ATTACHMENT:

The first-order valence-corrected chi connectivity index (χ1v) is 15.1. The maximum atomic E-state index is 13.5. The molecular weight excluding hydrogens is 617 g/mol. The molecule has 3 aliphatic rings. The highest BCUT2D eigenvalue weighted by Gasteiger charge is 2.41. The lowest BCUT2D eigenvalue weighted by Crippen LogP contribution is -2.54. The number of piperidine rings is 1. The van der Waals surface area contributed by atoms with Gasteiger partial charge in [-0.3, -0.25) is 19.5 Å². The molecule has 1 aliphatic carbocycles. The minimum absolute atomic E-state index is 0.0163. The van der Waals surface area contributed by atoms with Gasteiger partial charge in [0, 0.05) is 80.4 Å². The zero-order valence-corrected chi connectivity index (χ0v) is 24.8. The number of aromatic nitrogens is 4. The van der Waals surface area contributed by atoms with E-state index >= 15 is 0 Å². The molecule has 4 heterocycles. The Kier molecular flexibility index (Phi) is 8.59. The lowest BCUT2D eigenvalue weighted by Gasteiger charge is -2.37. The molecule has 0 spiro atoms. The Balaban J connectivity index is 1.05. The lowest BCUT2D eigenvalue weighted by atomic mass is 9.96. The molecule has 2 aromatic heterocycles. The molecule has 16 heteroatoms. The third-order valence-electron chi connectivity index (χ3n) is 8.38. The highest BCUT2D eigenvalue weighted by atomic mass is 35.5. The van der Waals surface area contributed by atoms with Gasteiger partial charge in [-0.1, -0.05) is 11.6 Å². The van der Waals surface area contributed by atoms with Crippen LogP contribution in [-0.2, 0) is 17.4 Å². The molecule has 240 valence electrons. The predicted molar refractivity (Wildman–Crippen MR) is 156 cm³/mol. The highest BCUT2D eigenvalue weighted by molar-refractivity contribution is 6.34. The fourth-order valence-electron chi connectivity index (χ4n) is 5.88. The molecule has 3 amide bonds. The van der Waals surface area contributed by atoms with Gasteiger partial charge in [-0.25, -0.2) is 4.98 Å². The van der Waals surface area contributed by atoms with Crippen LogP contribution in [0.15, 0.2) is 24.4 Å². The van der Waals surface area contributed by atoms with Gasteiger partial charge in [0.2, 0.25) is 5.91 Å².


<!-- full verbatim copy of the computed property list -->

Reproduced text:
The first-order valence-corrected chi connectivity index (χ1v) is 15.1. The maximum atomic E-state index is 13.5. The molecular weight excluding hydrogens is 617 g/mol. The molecule has 3 aliphatic rings. The highest BCUT2D eigenvalue weighted by Gasteiger charge is 2.41. The lowest BCUT2D eigenvalue weighted by Crippen LogP contribution is -2.54. The number of piperidine rings is 1. The van der Waals surface area contributed by atoms with Gasteiger partial charge in [-0.3, -0.25) is 19.5 Å². The molecule has 1 aliphatic carbocycles. The minimum absolute atomic E-state index is 0.0163. The van der Waals surface area contributed by atoms with Gasteiger partial charge in [0, 0.05) is 80.4 Å². The zero-order valence-corrected chi connectivity index (χ0v) is 24.8. The number of aromatic nitrogens is 4. The van der Waals surface area contributed by atoms with E-state index >= 15 is 0 Å². The molecule has 4 heterocycles. The Kier molecular flexibility index (Phi) is 8.59. The lowest BCUT2D eigenvalue weighted by Gasteiger charge is -2.37. The molecule has 0 spiro atoms. The Balaban J connectivity index is 1.05. The lowest BCUT2D eigenvalue weighted by atomic mass is 9.96. The molecule has 2 aromatic heterocycles. The molecule has 16 heteroatoms. The third-order valence-electron chi connectivity index (χ3n) is 8.38. The highest BCUT2D eigenvalue weighted by atomic mass is 35.5. The van der Waals surface area contributed by atoms with Gasteiger partial charge in [-0.1, -0.05) is 11.6 Å². The van der Waals surface area contributed by atoms with Crippen LogP contribution in [-0.2, 0) is 17.4 Å². The molecule has 240 valence electrons. The predicted molar refractivity (Wildman–Crippen MR) is 156 cm³/mol. The highest BCUT2D eigenvalue weighted by molar-refractivity contribution is 6.34. The fourth-order valence-electron chi connectivity index (χ4n) is 5.88. The molecule has 3 amide bonds. The van der Waals surface area contributed by atoms with Gasteiger partial charge in [-0.25, -0.2) is 4.98 Å². The van der Waals surface area contributed by atoms with Crippen LogP contribution in [0.15, 0.2) is 24.4 Å². The van der Waals surface area contributed by atoms with Gasteiger partial charge in [0.2, 0.25) is 5.91 Å².